Efficacy of Endobronchial Ultrasound-Transbronchial Needle Aspiration Virtual-Reality Simulator Training

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To the Editor:
As researchers in endosonography, simulation-based training, and assessment of technical skills, we read with great interest the paper by Scarlata et al1 using a virtual reality simulator to both train and assess performance of endobronchial ultrasound (EBUS). We would like to congratulate the authors for exploring the efficacy of their training program but also direct the readers’ attention to methodological limitations that are important to consider when interpreting the study.
First, the assessment tool chosen by the authors [Endobronchial Ultrasound Skills and Tasks Assessment Tool (EBUS-STAT)] can only be used under direct observation which makes blinding of the raters virtually impossible. Nonblinded raters introduce bias in the ratings and limit the evidence of validity to the lowest level according to the Oxford Centre for Evidence-based Medicine levels of evidence (level 4).2 It is very likely that raters will be influenced by the appearance of the physicians, personal knowledge, or knowledge of previous experience or training; that is the 3 raters in this study might be more lenient after having spent a full day training the doctors that they assess and thereby overestimating the efficacy of the training program.
Second, EBUS-STAT is designed as a check-list which only allows “black-or-white” assessments of the complicated technical skills that constitute an EBUS procedure. Global rating scales with multiple grading opportunities are better suited to capture the finer nuances of performance.3 This could explain the finding by Scarlata and colleagues that they were unable to measure any effect of training in participants scoring more than 79 points in the pretest. It must be expected that all doctors with poor or no experience in EBUS-transbronchial needle aspiration will benefit from training and the lacking ability to measure improvement could be due to a ceiling effect directly associated with the EBUS-STAT instrument. It is a known weakness of check-lists that they only register if a subpart of a procedure is performed—not how well it is performed.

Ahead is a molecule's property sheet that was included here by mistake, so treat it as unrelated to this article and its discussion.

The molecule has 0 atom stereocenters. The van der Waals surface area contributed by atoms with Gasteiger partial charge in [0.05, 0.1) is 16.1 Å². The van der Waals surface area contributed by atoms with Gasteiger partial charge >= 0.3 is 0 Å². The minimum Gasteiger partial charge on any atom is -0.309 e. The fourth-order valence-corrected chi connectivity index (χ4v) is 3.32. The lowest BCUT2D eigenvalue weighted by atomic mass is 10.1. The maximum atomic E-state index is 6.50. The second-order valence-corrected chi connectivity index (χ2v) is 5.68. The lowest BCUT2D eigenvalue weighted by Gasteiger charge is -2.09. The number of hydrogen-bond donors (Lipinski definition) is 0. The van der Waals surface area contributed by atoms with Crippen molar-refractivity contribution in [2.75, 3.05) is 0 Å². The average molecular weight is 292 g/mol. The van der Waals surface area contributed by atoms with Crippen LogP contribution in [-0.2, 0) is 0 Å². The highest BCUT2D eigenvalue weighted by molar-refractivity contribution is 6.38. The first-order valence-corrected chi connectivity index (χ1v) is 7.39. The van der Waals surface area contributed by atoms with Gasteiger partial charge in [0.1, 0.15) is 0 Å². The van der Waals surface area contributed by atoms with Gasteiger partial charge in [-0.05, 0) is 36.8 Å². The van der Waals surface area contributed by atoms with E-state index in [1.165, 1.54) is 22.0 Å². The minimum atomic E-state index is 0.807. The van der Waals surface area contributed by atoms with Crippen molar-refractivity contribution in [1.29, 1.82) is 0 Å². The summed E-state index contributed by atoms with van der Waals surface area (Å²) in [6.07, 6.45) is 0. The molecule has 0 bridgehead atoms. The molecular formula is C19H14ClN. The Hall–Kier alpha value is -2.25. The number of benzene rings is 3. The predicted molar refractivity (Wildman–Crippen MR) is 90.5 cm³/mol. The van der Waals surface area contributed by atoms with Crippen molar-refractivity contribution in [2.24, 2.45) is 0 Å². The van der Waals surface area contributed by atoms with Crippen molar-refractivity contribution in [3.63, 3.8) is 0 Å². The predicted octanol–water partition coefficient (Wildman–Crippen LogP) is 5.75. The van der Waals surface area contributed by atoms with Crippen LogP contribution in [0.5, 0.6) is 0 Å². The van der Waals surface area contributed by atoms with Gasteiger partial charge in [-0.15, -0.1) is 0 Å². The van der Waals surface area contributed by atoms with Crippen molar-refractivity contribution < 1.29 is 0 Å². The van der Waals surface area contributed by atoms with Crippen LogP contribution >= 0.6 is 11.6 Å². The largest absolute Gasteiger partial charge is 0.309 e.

Finally, in medical education research it is always more interesting to compare 2 different training programs than to measure the efficacy of a single training program. A recent randomized controlled study used the endobronchial ultrasonography assessment tool (EBUSAT) to compare simulation-based training with traditional apprenticeship training; measuring posttraining performance on real patient procedures.4 Bias was avoided by having multiple, blinded raters assessing procedural competency based on video-recordings of the endoscopic and endosonographic views and the assessment tool (based on global rating scales) was sensitive enough to detect a significant difference favoring simulator training. EBUSAT assessment tool is now being implemented for formative and summative assessment of performance on both simulator and patients in the European Respiratory Society’s EBUS training and certification program.5
In conclusion, we hope that more clinicians will follow the example by Scarlata and colleagues and explore the efficacy of training. Preferably, these studies should compare different training programs, that is comparing the massed practice regimen in this study with the distributed learning program with shorter training sessions over multiple days that the authors rightfully propose. The highest level of evidence and sensibility can be achieved by using assessment tools that allow blinded and precise rating of competence.

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